My second son was born in 1995, and the urging returned with greater intensity. This time, I just felt an overwhelming need to go to church. Eventually, I approached my husband again but was met with the same opposition. He angrily responded by reminding me that the person asking to go to church was not who he had married. He wanted nothing to do with church. The arguments continued until one Sunday morning, I left our home in tears, without my children, and found myself in a church. I didn’t know what I was doing, or why I needed to be there, but I couldn’t stop it. I remember crying as I was sitting in the pew confused and alone, but feeling an undeniable sense of peace. As I walked out of the church that morning, I grabbed a tract hoping it would provide answers to the questions swimming around in my head. On the back of the tract was the sinner’s prayer – I took it home and prayed that prayer alone in my bathroom, and my life was forever changed.

I didn’t know a single Christian at that time. No one shared the Gospel with me, and no one led me to Christ. God called me. He pursued me with a relentless love, and He alone saved me.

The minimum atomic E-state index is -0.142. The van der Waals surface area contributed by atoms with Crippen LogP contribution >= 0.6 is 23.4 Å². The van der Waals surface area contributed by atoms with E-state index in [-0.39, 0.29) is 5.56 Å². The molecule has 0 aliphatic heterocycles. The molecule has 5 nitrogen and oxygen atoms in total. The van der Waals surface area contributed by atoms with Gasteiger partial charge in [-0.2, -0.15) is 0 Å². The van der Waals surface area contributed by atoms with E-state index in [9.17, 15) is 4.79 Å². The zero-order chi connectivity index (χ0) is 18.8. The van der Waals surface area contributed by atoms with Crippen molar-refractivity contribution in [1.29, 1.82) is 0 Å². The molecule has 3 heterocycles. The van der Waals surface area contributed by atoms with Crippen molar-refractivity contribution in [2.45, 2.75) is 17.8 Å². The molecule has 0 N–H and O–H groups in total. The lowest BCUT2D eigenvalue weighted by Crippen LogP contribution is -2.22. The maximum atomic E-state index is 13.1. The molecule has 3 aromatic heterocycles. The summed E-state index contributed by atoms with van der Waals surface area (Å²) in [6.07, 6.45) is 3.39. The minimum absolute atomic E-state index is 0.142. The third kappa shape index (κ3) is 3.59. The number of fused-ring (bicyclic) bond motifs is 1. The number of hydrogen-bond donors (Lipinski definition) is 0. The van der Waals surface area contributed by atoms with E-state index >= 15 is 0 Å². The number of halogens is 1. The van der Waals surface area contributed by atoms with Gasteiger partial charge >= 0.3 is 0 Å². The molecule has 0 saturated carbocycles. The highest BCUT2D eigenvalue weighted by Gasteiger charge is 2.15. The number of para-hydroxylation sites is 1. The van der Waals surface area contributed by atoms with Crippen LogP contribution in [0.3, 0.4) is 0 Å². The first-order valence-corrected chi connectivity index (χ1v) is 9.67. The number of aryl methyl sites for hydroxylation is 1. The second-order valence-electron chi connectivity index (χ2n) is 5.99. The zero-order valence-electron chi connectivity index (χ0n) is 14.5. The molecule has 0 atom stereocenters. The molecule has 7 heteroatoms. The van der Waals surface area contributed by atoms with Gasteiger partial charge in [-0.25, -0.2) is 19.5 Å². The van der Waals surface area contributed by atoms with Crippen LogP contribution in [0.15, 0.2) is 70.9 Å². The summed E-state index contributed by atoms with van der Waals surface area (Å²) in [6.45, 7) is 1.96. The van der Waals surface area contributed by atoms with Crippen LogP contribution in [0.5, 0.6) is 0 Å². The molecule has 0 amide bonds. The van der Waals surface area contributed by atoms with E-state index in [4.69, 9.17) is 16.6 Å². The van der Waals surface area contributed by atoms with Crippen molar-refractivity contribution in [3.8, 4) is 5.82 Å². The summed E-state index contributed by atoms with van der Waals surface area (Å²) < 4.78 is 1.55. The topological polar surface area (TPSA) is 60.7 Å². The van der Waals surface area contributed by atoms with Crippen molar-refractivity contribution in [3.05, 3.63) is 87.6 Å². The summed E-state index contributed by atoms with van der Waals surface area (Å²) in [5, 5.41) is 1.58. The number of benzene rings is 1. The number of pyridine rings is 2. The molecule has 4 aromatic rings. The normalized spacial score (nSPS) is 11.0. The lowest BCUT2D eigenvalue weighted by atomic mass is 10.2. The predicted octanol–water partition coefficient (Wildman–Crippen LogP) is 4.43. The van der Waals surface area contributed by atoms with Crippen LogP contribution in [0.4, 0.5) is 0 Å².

The changes in my life didn’t come suddenly, but slowly God began to erode the strongholds in my heart—the bitterness, the anxiety, the negative, critical, complaining attitude, and the need for control in my life; and He replaced it with a deep sense love and belonging, and a supernatural peace that calmed the emotional chaos that once defined my thoughts. He walked me through forgiveness for unforgiveable sins, he taught me how to show grace for the broken people in my life, he showed me what love looked like, what marriage looked like, and what parenting looked like. My life was blessed in such abundant ways—my husband gave his life to Jesus on the Amazon River five years after I was saved, and I have been blessed to know the love and stability of a God-centered family. 

The transformation in my life over the past 25 years of loving, serving, and learning about my Savior has been filled with remarkable moments. My story is a story of Hope—of countless moments of God showing up in faithfulness. He gently changed me by removing many of the weeds in my heart, but it took time for Him to untangle the deepest roots of idol worship that came from generational strongholds.

More on that another time…